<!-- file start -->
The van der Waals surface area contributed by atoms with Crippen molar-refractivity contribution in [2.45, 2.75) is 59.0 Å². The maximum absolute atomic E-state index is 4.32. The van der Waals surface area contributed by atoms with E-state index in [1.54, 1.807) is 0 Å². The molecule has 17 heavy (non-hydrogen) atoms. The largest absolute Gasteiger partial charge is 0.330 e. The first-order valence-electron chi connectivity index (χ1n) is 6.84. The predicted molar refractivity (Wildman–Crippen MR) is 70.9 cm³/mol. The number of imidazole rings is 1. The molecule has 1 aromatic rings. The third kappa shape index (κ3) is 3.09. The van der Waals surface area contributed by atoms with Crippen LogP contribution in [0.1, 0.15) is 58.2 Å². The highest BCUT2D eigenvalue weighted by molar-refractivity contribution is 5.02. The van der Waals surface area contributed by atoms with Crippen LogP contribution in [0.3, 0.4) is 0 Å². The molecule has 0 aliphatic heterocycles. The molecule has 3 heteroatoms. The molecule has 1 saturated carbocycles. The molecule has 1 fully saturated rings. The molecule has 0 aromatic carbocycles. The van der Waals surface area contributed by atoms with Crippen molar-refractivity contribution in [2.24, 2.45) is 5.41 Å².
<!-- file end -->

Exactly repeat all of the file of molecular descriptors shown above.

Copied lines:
The van der Waals surface area contributed by atoms with Crippen molar-refractivity contribution in [2.45, 2.75) is 59.0 Å². The maximum absolute atomic E-state index is 4.32. The van der Waals surface area contributed by atoms with E-state index in [1.54, 1.807) is 0 Å². The molecule has 17 heavy (non-hydrogen) atoms. The largest absolute Gasteiger partial charge is 0.330 e. The first-order valence-electron chi connectivity index (χ1n) is 6.84. The predicted molar refractivity (Wildman–Crippen MR) is 70.9 cm³/mol. The number of imidazole rings is 1. The molecule has 1 aromatic rings. The third kappa shape index (κ3) is 3.09. The van der Waals surface area contributed by atoms with Crippen LogP contribution in [0.1, 0.15) is 58.2 Å². The highest BCUT2D eigenvalue weighted by molar-refractivity contribution is 5.02. The van der Waals surface area contributed by atoms with Crippen LogP contribution in [0.3, 0.4) is 0 Å². The molecule has 0 aliphatic heterocycles. The molecule has 3 heteroatoms. The molecule has 1 saturated carbocycles. The molecule has 1 fully saturated rings. The molecule has 0 aromatic carbocycles. The van der Waals surface area contributed by atoms with Crippen molar-refractivity contribution in [2.24, 2.45) is 5.41 Å².